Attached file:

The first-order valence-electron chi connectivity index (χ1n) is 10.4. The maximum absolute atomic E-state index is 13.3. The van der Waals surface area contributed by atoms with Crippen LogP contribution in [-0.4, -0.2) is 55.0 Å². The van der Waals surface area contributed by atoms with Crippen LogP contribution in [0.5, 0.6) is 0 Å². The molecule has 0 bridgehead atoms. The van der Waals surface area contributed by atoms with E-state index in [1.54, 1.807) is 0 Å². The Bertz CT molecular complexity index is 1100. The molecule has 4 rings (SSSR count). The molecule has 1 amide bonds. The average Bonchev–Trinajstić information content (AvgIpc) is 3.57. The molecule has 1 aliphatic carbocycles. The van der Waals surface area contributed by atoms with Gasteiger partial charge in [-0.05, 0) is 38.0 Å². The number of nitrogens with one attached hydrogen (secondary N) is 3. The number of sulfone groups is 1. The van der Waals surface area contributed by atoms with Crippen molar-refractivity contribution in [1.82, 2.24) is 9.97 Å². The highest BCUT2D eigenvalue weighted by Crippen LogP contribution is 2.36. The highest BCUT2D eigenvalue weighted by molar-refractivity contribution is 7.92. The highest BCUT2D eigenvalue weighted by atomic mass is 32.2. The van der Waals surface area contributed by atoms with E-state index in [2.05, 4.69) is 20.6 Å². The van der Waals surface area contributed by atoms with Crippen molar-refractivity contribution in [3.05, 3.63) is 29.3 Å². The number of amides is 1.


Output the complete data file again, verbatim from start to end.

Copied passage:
The first-order valence-electron chi connectivity index (χ1n) is 10.4. The maximum absolute atomic E-state index is 13.3. The van der Waals surface area contributed by atoms with Crippen LogP contribution in [-0.4, -0.2) is 55.0 Å². The van der Waals surface area contributed by atoms with Crippen LogP contribution in [0.5, 0.6) is 0 Å². The molecule has 0 bridgehead atoms. The van der Waals surface area contributed by atoms with E-state index in [1.54, 1.807) is 0 Å². The Bertz CT molecular complexity index is 1100. The molecule has 4 rings (SSSR count). The molecule has 1 amide bonds. The average Bonchev–Trinajstić information content (AvgIpc) is 3.57. The molecule has 1 aliphatic carbocycles. The van der Waals surface area contributed by atoms with Gasteiger partial charge in [-0.05, 0) is 38.0 Å². The number of nitrogens with one attached hydrogen (secondary N) is 3. The number of sulfone groups is 1. The van der Waals surface area contributed by atoms with Crippen molar-refractivity contribution in [1.82, 2.24) is 9.97 Å². The highest BCUT2D eigenvalue weighted by Crippen LogP contribution is 2.36. The highest BCUT2D eigenvalue weighted by molar-refractivity contribution is 7.92. The highest BCUT2D eigenvalue weighted by atomic mass is 32.2. The van der Waals surface area contributed by atoms with E-state index in [2.05, 4.69) is 20.6 Å². The van der Waals surface area contributed by atoms with Crippen molar-refractivity contribution in [3.05, 3.63) is 29.3 Å². The number of amides is 1.